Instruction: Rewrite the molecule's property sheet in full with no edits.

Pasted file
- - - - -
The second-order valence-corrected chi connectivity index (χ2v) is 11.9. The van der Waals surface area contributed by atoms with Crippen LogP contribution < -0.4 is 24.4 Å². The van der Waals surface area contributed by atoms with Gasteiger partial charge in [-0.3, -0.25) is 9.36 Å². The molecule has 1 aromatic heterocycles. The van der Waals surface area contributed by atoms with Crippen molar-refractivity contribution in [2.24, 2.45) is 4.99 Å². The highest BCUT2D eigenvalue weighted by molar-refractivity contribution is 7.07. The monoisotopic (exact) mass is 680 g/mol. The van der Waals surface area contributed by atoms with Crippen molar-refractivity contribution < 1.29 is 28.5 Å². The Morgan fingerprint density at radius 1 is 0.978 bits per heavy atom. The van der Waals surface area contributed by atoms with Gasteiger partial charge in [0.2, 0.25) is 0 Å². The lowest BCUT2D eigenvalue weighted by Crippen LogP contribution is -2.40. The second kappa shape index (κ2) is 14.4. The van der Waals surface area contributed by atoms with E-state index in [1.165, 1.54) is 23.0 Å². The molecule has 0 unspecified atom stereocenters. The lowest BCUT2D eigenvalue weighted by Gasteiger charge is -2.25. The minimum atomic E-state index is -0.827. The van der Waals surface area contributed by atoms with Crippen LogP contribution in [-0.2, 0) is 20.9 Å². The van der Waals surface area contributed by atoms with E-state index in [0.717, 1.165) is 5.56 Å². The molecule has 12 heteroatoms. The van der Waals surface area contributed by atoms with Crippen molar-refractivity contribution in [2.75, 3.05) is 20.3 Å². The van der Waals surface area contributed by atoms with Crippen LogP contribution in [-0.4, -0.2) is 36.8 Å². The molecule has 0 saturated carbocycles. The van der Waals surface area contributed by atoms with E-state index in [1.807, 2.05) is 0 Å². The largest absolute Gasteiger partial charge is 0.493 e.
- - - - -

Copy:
The second-order valence-corrected chi connectivity index (χ2v) is 11.9. The van der Waals surface area contributed by atoms with Crippen LogP contribution < -0.4 is 24.4 Å². The van der Waals surface area contributed by atoms with Gasteiger partial charge in [-0.3, -0.25) is 9.36 Å². The molecule has 1 aromatic heterocycles. The van der Waals surface area contributed by atoms with Crippen molar-refractivity contribution in [2.24, 2.45) is 4.99 Å². The highest BCUT2D eigenvalue weighted by molar-refractivity contribution is 7.07. The monoisotopic (exact) mass is 680 g/mol. The van der Waals surface area contributed by atoms with Crippen molar-refractivity contribution < 1.29 is 28.5 Å². The Morgan fingerprint density at radius 1 is 0.978 bits per heavy atom. The van der Waals surface area contributed by atoms with Gasteiger partial charge in [0.2, 0.25) is 0 Å². The lowest BCUT2D eigenvalue weighted by Crippen LogP contribution is -2.40. The second kappa shape index (κ2) is 14.4. The van der Waals surface area contributed by atoms with E-state index in [1.165, 1.54) is 23.0 Å². The molecule has 0 unspecified atom stereocenters. The lowest BCUT2D eigenvalue weighted by Gasteiger charge is -2.25. The minimum atomic E-state index is -0.827. The van der Waals surface area contributed by atoms with Crippen LogP contribution in [-0.2, 0) is 20.9 Å². The van der Waals surface area contributed by atoms with E-state index in [0.717, 1.165) is 5.56 Å². The molecule has 12 heteroatoms. The van der Waals surface area contributed by atoms with Crippen molar-refractivity contribution in [2.75, 3.05) is 20.3 Å². The van der Waals surface area contributed by atoms with Crippen LogP contribution in [-0.4, -0.2) is 36.8 Å². The molecule has 0 saturated carbocycles. The van der Waals surface area contributed by atoms with E-state index in [1.807, 2.05) is 0 Å². The largest absolute Gasteiger partial charge is 0.493 e.